October 28, 2011
TT: Why Fantasia mattered
Gunther Schuller's newly published autobiography is the occasion for my "Sightings" column in today's Wall Street Journal. Here's an excerpt.
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If you'd done a quarter of what Gunther Schuller has done in his lifetime, I'd want to read your memoirs, too. Mr. Schuller, who turns 86 next month, is a much-admired classical composer and conductor and a distinguished jazz scholar. Before that, he was the principal horn player of the Metropolitan Opera Orchestra. He is the only musician in the world who can claim to have played with Maria Callas, Miles Davis, Ethel Merman, Frank Sinatra, Igor Stravinsky and Arturo Toscanini. In "Gunther Schuller: A Life in Pursuit of Music and Beauty," just out from the University of Rochester Press, he talks about all this and much, much, much more. Mr. Schuller's autobiography, which takes him up to 1957, is a 654-page monster that appears not to have been edited by anyone, least of all the author. It's garrulous, unselective and riddled with errors (somebody really needs to tell Mr. Schuller how to spell Ralph Vaughan Williams' name). I don't care. I couldn't put it down, and I can't wait until he finishes the second volume.
Paradoxical as it may sound, it is Mr. Schuller's lack of discrimination that helps to make "Gunther Schuller" so compulsively readable. Yes, he's led an unusually varied life, and no, we don't need to hear about all of it, or even most of it. But it is precisely because he thinks otherwise that Mr. Schuller has inadvertently given us what amounts to a cultural history of America in the '40s and '50s, viewed through the prism of his personal experience. If you're not especially interested in what he's talking about at any given moment, all you have to do is turn the page.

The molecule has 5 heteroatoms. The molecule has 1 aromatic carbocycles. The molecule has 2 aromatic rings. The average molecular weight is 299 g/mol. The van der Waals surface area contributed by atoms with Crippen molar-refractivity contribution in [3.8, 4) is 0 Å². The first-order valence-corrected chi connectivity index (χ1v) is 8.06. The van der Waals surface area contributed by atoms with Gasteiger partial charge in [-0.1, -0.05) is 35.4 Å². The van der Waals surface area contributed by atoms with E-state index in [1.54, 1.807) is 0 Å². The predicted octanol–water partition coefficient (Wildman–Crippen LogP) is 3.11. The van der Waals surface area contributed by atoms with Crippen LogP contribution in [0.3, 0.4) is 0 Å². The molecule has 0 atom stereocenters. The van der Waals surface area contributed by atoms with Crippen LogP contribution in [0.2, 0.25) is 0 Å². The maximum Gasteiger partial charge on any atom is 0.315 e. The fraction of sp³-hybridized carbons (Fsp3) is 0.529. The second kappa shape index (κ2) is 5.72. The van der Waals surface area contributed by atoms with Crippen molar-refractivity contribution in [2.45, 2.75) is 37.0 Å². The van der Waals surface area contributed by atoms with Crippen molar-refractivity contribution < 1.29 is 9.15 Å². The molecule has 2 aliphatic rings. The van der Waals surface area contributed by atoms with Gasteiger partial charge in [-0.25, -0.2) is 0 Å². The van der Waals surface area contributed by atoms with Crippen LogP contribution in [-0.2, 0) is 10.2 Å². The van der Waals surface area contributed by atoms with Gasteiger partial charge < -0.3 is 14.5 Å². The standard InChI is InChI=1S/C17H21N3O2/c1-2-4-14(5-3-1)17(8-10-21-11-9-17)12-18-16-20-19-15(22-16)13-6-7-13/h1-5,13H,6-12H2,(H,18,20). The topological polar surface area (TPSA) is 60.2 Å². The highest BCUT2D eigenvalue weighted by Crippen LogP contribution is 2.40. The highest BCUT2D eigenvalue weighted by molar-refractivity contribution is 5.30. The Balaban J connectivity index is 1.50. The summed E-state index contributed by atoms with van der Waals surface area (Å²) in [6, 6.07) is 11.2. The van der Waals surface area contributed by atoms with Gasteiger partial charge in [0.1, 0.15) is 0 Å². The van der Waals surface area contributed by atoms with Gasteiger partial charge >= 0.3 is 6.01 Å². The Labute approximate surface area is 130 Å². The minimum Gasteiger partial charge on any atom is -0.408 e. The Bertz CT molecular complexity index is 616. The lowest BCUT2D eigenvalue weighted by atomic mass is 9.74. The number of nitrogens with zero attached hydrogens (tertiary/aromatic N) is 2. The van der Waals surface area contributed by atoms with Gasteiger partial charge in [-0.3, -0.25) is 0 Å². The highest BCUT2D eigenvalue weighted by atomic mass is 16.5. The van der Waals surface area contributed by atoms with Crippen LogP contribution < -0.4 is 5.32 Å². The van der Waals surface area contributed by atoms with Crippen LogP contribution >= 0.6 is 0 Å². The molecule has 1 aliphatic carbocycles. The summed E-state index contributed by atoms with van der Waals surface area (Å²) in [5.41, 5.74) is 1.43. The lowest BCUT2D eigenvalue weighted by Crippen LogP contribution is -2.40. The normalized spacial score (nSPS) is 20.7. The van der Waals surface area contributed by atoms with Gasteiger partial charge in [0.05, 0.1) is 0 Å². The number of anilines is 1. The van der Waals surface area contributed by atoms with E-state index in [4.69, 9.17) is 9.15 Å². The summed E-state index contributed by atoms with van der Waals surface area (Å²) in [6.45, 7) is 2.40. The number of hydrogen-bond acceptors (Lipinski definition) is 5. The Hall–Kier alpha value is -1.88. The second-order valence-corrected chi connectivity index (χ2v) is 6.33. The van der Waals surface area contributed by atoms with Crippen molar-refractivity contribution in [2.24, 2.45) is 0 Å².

I was especially interested in what Mr. Schuller had to say about "Fantasia," Walt Disney's 1940 animated feature film about classical music, which he saw for the first time when he was 14: "That film masterpiece truly changed my life, particularly its Stravinsky 'Rite of Spring' sequence, which, as far as I can remember, was the first time I heard that remarkable music. It completely bowled me over. I knew then and there that I had to be a composer."
Needless to say, snobs of all kinds have long taken a dim view of "Fantasia," with its dancing mushrooms and cavorting hippos. Not so Gunther Schuller: "I hope [Stravinsky] appreciated that hundreds--perhaps thousands--of musicians were turned onto 'The Rite of Spring' (and by implication lots of other modern music) through 'Fantasia,' musicians who might otherwise never have heard the work, or at least not until many years later."
I'm with Mr. Schuller. Hollywood used to do a lot to introduce youthful moviegoers to the joys of classical music....
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Read the whole thing here.
The Rite of Spring sequence from Fantasia. Stravinsky's score is performed by Leopold Stokowski and the Philadelphia Orchestra:
Posted October 28, 2011 12:00 AM